Some say that, if Bush decides to run, the Republican establishment will put pressure on Rubio to wait his turn. “This is the one window of opportunity for Governor Bush, and Senator Rubio will have many windows of opportunity in the future,” says American Conservative Union (ACU) president Al Cardenas, who served two terms as chairman of the Florida GOP when Bush was governor and Rubio was a state representative.
Others, though, including some who know them both, say the men will make their decisions independently. “I don’t think Jeb’s decision is going to hinge on who else is running,” Navarro says. “I suspect the same is true for Marco. The decision has to come from within them.”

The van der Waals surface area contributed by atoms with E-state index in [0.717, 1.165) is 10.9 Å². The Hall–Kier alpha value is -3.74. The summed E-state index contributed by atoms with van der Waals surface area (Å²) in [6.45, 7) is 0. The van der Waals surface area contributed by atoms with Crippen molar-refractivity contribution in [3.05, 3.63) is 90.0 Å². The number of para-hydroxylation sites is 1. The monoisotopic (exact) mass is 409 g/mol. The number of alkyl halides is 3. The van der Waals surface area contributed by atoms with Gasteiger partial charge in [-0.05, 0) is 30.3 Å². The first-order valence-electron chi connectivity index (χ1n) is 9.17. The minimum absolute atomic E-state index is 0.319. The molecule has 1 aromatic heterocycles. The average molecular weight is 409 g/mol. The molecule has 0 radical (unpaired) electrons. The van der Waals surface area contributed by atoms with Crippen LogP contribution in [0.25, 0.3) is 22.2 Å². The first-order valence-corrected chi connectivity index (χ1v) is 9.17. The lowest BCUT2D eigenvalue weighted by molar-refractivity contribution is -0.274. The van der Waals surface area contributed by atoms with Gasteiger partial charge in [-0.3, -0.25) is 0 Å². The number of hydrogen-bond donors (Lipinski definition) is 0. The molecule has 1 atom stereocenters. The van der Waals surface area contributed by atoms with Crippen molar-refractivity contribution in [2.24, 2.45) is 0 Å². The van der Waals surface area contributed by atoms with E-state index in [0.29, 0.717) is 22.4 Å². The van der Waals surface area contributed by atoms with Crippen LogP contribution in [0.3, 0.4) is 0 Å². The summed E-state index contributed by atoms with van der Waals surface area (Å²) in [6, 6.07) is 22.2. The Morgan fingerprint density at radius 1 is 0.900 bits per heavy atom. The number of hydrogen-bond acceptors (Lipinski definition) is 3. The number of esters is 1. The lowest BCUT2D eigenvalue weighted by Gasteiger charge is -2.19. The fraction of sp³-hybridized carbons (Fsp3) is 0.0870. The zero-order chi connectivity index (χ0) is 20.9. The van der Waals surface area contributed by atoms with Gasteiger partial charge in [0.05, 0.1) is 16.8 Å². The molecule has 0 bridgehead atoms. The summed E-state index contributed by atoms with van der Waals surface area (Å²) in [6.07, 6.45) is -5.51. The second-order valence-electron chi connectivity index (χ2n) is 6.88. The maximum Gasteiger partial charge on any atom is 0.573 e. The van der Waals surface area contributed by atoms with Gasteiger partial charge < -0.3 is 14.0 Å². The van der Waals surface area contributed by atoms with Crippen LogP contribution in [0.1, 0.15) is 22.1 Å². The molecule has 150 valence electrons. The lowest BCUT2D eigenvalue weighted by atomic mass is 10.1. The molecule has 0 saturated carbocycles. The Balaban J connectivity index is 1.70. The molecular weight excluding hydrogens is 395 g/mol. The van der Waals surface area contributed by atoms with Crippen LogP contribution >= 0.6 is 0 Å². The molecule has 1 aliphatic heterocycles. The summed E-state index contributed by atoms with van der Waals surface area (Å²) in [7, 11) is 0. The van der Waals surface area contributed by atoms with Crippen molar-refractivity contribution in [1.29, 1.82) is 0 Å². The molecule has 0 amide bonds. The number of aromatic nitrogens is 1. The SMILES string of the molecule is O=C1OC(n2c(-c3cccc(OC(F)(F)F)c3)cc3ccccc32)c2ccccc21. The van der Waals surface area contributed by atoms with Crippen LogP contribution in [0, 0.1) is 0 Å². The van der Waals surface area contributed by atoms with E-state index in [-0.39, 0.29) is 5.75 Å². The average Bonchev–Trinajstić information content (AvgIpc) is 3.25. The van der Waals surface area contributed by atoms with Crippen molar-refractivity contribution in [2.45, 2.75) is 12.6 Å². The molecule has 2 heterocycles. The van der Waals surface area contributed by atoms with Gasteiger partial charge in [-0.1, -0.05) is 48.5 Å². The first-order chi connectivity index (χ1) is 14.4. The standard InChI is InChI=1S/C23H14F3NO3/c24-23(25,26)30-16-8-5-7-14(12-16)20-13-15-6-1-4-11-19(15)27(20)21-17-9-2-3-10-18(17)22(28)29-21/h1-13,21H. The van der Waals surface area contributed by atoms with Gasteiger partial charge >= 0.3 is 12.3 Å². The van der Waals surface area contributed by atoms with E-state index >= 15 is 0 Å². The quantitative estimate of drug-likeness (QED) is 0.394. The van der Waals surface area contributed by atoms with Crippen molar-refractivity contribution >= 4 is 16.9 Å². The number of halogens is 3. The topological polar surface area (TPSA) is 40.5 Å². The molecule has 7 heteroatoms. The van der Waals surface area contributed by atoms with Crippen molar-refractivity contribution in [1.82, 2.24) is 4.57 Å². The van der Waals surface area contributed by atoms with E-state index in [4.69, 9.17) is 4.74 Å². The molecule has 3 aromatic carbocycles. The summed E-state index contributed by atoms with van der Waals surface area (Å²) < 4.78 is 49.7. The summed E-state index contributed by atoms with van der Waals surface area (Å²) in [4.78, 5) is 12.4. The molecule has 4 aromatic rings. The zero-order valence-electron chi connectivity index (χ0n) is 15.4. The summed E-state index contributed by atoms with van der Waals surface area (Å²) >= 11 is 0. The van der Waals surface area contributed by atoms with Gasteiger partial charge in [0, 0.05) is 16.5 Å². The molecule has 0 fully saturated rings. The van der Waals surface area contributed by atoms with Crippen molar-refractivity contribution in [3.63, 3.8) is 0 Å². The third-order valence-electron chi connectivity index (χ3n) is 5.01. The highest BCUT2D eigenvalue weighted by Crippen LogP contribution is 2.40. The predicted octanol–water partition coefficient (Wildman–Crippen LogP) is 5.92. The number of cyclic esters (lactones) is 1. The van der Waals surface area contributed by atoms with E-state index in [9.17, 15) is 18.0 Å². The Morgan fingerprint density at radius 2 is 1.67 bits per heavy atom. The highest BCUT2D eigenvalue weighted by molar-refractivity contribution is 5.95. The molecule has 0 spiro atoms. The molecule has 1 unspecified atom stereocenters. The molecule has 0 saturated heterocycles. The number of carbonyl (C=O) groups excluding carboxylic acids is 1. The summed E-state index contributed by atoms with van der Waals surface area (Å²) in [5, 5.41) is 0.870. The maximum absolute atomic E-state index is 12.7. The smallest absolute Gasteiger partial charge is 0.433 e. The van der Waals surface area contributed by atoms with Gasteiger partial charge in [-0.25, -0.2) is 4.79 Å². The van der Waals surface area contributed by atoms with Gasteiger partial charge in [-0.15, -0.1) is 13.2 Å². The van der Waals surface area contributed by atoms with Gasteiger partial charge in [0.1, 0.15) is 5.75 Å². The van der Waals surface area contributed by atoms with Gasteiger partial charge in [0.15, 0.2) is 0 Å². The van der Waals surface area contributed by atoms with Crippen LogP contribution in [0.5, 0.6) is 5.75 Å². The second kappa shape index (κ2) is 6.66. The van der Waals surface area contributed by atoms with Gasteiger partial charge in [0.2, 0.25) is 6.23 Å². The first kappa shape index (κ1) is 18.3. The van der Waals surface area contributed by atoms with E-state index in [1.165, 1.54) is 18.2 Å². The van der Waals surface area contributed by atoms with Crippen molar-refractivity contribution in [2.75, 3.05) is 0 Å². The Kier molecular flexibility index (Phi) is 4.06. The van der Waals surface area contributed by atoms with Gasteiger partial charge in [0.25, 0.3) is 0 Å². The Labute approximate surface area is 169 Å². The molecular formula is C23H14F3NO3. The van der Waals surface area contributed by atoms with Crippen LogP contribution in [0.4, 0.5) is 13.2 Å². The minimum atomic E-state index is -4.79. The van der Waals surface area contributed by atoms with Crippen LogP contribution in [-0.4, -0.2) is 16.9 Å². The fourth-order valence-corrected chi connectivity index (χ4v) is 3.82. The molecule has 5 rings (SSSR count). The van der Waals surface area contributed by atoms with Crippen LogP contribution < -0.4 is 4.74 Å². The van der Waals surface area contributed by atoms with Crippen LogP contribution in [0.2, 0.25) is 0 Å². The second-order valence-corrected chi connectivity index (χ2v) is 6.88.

Dual runs would undoubtedly complicate the Florida primary, should both enter the race and make it to that point. Bush and Rubio would compete for many of the same supporters, including Republicans who favor the sort of comprehensive immigration reform that Rubio championed in the Senate last year — Bush laid out a similar plan, though it does not include a path to citizenship, in his 2013 book Immigration Wars: Forging an American Solution. One Republican strategist says that having Bush and Rubio in the race would touch off a “sub-primary” in Florida, which Bush would “clearly win.” “The momentum would clearly be with Jeb,” he says.